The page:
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Blonde On The Prairie: Can Thinkers Be Thankers?

January 11, 2013

Think. I do it often. I probably do it too much. It takes just one thought to turn into a whole universe of thoughts. I didn’t know myself well when I was two years old but I’m guessing I asked, “Why” a lot because I do now. I just can’t stop thinking once a subject is given to me. If you stop me on the street and tell me you’re planning on opening a new business I’m already thinking about who you need to call to make you the best sign in town. I’m already thinking of how to get you better wholesale pricing. I’m thinking of how the store should be set up for the perfect flow. And when we leave each other I drive home thinking until I’ve out thought all of my other thoughts and feel comfortable I’ve covered all your bases. I think about other people’s feelings a bunch.I wonder how other people don’t think about other people’s feelings a bunch. I wonder why I wonder and so I wonder some more.

I’m thankful for my thinking. I really am. I’ve met non-thinking people who like to call themselves thinkers but really they’re just people who like to think that they think. Really they like to talk. Talking and thinking are two entirely different things. Talkers can be thinkers.
It’s proven. What I’m having a problem with is something I’ve found myself thinking about. Think. I looked at the word and saw it had an “I” in the middle. Then I thought about the word “Thank.” Thank is the same as think but it has an “a” as its middle letter. That got me to thinking. I overuse the word “I” in my life. “I did this, and I went to that.” “I completed this and I spoke at that.” I say, “I” so much that I begin sounding like a camel caller from the Middle East! “Iiii, Iiii, IIiiiiiiiiii, Iiiii, I!” I make a very un-believable camel caller and so I just spend the time I have left on this prairie thinking.

I am a thinker but am a thanker? Anything that is preceded with an “a” is followed by a noun of some sort. That takes the attention off the letter “I” and puts it with something else. Thinking becomes thanking and that just feels nice. Nice is good and good I want to be which got me to thinking. Can thankers be good thinkers? Can thinkers be good thankers? If you say think and thank long enough you begin sounding like dripping water in an aluminum pan. Think, thank. Think, thank, Think thank. You just tried it didn’t you? That means you took the time to think about it and I’m thankful for that.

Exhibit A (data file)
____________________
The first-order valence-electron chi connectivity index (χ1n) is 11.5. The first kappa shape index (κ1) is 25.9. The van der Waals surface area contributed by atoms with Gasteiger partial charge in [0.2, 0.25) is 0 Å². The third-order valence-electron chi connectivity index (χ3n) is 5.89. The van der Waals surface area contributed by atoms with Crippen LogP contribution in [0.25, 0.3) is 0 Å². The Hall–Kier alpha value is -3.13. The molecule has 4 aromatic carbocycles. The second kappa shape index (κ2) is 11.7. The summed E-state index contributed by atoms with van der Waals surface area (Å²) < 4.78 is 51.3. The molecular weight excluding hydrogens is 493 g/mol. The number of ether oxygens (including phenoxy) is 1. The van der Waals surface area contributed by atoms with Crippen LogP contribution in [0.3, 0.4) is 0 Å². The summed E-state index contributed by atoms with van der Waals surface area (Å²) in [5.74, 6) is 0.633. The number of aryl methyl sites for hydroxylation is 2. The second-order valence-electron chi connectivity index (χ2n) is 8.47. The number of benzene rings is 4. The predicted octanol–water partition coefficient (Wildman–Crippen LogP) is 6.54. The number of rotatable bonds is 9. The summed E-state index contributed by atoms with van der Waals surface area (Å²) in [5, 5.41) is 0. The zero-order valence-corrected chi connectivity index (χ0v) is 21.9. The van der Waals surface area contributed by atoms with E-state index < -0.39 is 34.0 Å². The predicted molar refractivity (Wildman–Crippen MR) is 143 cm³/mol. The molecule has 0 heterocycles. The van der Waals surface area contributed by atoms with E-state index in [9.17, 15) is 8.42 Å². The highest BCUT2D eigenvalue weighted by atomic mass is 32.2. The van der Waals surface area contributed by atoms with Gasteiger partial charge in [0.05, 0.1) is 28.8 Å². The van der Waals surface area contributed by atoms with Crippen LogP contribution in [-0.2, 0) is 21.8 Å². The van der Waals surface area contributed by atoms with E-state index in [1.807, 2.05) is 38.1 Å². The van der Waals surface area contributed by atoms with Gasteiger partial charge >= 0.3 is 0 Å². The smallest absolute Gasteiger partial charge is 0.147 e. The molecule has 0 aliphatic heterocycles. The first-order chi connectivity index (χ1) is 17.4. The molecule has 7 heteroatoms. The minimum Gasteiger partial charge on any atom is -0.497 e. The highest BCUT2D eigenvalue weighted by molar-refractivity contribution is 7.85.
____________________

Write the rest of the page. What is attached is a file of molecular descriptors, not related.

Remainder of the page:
If one more person tells me, “Blondie, you think too much” I will thank them for their not so humble opinion and keep thinking anyways. I’ll wish for the day someone says, “Blondie, you thank too much.” It got me to thinking, “Is there such a thing as thanking too much?” Could we harm the greater good for saying “Thank you” or giving thanks even on the bad days? Let’s think about it. What if we spent less time thinking and more time thanking. What if we didn’t think about thanking and just thanked our little hearts out? Someone wrongs you and you thank them.
You hit a deer on County Road 17 and you get out and yell, “Thank you!” Your neighbor has a party and it keeps you up all night and you thank them in the morning. You thank that husband of yours for leaving the toilet seat in the up position and thank your kids for not doing their chores. Think about it. One of two things will happen. They’ll think you’ve got stark, raving, mad or they’ll like how thanks feels even when unwarranted. Thinking about it there could be one more reaction. They could thank you for kindly not saying “thank you” so much which could yield you added power in the end. You could be thinking about saying, “I’ll stop thanking as soon as you start cleaning.” A win-win for all parties involved.

I plan to think less and thank more. Think, thank, thunk. I thunk about it and I think thanking is a good practice all around. Thank you for reading this – I think.

Ingstad lives on the prairie near Valley City and writes this column for the Times-Record.

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